MiFID II will place more onus on investment firms to be transparent in respect to all of the costs associated with an investment; and moving forward a client will need to be provided with a full breakdown of charges associated with an investment both ex-ante (i.e. pre-sale) and ex-post (i.e. periodically post-sale). Moreover, the charges will need to be aggregated and expressed as a monetary amount and a percentage.
As a result of these developments, changes may need to be made to your client agreements and disclosure documents; and it is inevitable that changes will be made to product and platform KIIDs to provide greater transparency of costs and charges – and rightly so.
However, the FCA has ruled out creating a cost disclosure template; and of those supposedly “MiFID II-friendly” cost and charges disclosure templates that I’ve seen doing the rounds, I personally found them to be extremely confusing!
Even Megan Butler, executive director of supervision for the investment wholesale and specialists division at the FCA, was recently quoted as saying that the disclosure regime under the new Mifid II requirements was “probably not perfect”.
At Genovo, we have always promoted a clear and transparent approach to the disclosure of charges. Hence why within the Genovo app, it is currently possible to provide the one-off and ongoing charges of a plan under the headings of:
- Product Charge
- Platform Charge
- Adviser Service Charge
- Underlying Investment Charge
- Other Charges
- Total Charge
We have deliberately designed all of these charges fields as multi-line free text boxes to allow the user to provide as much or as little information as they wish about the charges affecting the plan, and in whatever format they prefer. However, we have always advocated and encouraged the inclusion of £ & pence, as well as a %, in line with FCA best practice.
In terms of the report output, these fields are then summarised in an eye-catching, reader-friendly table, under a heading of Plan Charges in the review and recommendation sections of the report, as well as the Plan Comparison section (in the event of replacement business).
With the exception of any one-off charges relating to a particular event that may be incurred during the period of investment (e.g a fund switching charge) or at the end of the investment period (e.g an early encashment charge) which a user of Genovo is prompted to cover off (amongst other things) in the Disadvantages and Tax Implications steps during the process of building a report, we feel the Plan Charges step of Genovo already caters for the clear and transparent disclosure of all costs and charges required under MiFID II. Moreover, I would suggest that based on what I’ve seen to date, the way the plan charges are presented in the review and recommendation sections of Genovo is far clearer and more client-friendly.
Having said this, we do plan to make some changes to the Charges steps in Genovo prior to 3 Jan 2018. However, these changes will be evolutionary rather than revolutionary. In the first instance we will be introducing a new Transaction Charge field – it is anticipated that any “incidental charges” as referred to under MiFID II would be covered off in the existing Other Charges field.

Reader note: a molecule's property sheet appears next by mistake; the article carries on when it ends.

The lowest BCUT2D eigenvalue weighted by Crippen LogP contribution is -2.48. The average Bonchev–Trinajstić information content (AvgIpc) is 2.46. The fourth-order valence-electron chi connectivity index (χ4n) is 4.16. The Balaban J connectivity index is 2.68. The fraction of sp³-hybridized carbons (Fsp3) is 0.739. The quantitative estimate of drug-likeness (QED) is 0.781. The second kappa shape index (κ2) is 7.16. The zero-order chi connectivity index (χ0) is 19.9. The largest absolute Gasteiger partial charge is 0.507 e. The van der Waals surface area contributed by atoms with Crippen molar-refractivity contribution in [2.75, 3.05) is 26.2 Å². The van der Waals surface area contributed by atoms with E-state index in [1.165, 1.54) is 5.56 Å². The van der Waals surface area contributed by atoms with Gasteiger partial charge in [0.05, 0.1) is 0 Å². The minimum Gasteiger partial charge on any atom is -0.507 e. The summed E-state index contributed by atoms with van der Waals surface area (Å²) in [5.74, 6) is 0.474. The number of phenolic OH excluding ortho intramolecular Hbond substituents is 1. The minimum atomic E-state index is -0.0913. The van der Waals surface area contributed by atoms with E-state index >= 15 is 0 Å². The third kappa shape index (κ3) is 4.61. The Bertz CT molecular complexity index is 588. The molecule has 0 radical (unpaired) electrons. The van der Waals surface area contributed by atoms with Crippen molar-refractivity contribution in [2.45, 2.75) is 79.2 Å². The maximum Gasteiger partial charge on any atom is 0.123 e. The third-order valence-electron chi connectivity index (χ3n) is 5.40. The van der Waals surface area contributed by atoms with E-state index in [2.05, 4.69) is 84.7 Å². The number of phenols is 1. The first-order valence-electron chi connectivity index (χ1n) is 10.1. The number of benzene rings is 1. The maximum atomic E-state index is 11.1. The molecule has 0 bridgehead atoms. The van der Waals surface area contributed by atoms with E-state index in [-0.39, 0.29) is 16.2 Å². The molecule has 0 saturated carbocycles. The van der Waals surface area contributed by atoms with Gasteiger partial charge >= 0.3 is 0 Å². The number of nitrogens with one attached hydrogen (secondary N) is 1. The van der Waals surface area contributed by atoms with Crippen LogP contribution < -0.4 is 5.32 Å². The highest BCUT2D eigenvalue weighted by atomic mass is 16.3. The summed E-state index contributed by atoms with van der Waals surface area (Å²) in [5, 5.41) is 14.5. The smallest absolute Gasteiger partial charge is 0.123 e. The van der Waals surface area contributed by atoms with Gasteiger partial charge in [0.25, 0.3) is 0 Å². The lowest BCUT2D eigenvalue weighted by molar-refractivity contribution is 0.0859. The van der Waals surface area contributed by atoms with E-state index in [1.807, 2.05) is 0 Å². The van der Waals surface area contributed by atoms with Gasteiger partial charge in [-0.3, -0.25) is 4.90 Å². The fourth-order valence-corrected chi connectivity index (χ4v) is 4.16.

We will also be making some changes to the Total Charge field. Firstly we’ll be changing the name to Total Aggregated Charge, as well as changing the field type to a pure number field. Moving forward users will be prompted to confirm the total charge of a plan as a % in this field, and the Genovo app. will then automatically work out the total charge as a £ (based on the fund value of the plan) and insert this figure in the charges table included in the report.
MiFID II places a requirement on firms to collect information on both the client’s existing investments and the recommended new investments when recommending a switch of investments. The firm should then analyse the costs and benefits of switching investments so that it can reasonably demonstrate to the client the benefits of switching are greater than the costs.
To be honest this doesn’t sound any different to what the FCA would already expect from you when undertaking replacement business.
When you recommend the transfer, switch, encashment etc of an existing investment within Genovo, you are automatically prompted to compare the existing and the new plan you are recommending in terms of:
- ongoing charges;
- reduction in yield;
- performance of the underlying investment strategy; and
- death benefits (in the case of pensions).
And this information is summarised in a format that is easy for the client to understand and digest in a dedicated Plan Comparison section.
Under MiFID II all clients will need to be categorised as:
- Professional, or
- Eligible counterparty
Within Genovo it is already possible to confirm the category of a client within the Client Classification step of the Important Information section.
However, it is worth pointing out that there is certainly no suggestion that you must confirm the client’s categorisation in your suitability report. In fact, in our experiences, this is the kind of text that some of our users have removed from their template (using the Report Content Manager) in a bid to keep their reports as short and succinct as possible.
Clearly MiFID II has far reaching implications for financial planning companies of all sizes – what we’ve discussed here is just the tip of the iceberg. However, it does appear that a lot of the new rules on suitability, at least, basically formalise guidance that already exists; and companies who are already providing a high quality client-centric service are likely to be less affected by the changes.
To find out more about MiFID II and the impact it could have on your company, we’d suggest you check out the dedicated MiFID page on the FCA website. FT Adviser have also put together a useful Guide to MiFID II Implementation.